Michael Gross is a general neurologist who deals with all aspects of the nervous system. He has a particular interest in headache disorders, fits, faints and funny turns as well as dizziness and balance problems. He also frequently gives opinion in patients who have multiple sclerosis, stroke, neuropathy, Parkinson’s disease and head injury.
Michael graduated from Cambridge University (Sidney Sussex College) before attending the Royal London Hospital for clinical studies. He trained at the Royal Free, the Hammersmith, St. Mary’s and the National Hospital for Neurology and Neurosurgery.
In 1990 he was appointed consultant neurologist at the Royal Surrey Hospital and then elected Chairman of Neuroscience in 1991.
He has carried out extensive research and published a range of neurological conditions.
In 1998 and 1999 he was shortlisted as the UK's ‘Hospital Doctor of the Year’. From 2001 he has worked full-time in the private sector. His website www.neurologyclinic.org.uk contains a lot of information about Michael and his practice.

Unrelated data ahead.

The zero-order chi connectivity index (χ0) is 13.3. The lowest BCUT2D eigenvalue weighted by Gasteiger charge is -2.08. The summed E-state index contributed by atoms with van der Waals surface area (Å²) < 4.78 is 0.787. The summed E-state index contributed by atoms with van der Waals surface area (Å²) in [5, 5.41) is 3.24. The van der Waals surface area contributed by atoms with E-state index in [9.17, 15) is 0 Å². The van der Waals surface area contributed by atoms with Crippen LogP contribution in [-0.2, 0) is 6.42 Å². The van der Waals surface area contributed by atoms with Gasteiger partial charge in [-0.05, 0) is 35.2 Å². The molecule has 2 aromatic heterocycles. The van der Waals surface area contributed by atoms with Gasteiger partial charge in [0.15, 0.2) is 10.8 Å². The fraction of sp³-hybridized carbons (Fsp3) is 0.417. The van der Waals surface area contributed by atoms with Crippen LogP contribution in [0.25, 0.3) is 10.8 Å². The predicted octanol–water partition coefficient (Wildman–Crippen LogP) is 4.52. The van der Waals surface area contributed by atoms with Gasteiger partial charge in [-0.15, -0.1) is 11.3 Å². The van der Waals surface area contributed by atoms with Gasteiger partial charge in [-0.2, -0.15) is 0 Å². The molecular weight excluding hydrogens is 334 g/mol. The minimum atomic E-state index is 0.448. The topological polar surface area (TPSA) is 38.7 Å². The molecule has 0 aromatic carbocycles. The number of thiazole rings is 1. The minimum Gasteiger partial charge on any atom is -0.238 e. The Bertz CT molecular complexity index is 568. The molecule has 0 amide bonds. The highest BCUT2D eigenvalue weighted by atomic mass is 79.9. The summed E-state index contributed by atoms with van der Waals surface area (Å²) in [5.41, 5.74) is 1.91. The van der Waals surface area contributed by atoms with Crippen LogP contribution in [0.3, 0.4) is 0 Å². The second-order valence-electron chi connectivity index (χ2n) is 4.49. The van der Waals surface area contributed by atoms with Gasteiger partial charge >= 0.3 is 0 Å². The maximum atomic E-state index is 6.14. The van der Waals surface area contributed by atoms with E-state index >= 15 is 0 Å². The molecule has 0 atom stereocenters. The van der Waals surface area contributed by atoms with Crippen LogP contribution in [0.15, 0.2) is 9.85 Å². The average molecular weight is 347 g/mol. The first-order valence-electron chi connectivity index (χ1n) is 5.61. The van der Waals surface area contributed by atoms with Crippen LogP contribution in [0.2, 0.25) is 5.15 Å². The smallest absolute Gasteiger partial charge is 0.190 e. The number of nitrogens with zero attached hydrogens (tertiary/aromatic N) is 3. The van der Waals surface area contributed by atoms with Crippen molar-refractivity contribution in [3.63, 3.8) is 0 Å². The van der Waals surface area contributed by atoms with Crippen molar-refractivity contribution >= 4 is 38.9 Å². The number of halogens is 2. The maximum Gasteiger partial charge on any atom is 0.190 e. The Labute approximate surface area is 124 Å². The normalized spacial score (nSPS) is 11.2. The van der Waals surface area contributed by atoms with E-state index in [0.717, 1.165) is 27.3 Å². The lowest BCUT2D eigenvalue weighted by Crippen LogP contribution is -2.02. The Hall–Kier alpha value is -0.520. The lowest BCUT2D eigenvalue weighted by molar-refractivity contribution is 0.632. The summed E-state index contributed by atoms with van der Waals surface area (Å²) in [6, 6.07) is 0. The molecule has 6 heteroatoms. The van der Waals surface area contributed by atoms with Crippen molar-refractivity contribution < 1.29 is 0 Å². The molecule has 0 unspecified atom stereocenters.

Michael has two full-time offices, one in Harrow (which is also a therapies and personal training centre) and the other at Spire Gatwick Park Hospital in Horley. His team do everything possible to answer all enquiries speedily and smooth the patient’s pathway. Letters go out to referring GPs often on the same day as being seen.
Michael was clinical director of a neurology research unit for 11 years. He has lectured extensively on many neurology subjects to learned societies worldwide. This has helped fuel his passion for travel and photography.
He has been the Chairman of Neurosciences User Groups at the various hospitals where he has practised. He is accredited in both clinical neurology and clinical neurophysiology and has acted as a clinical lead for neurophysiology and balance testing. He regularly acts as an expert witness in high-profile court cases. As he says, this really keeps you up to date and very focused on clinical practice.
Michael holds the opinion that patients need to be kept at the centre of the health care universe and not moved to the outside as so frequently happens outside the private sector.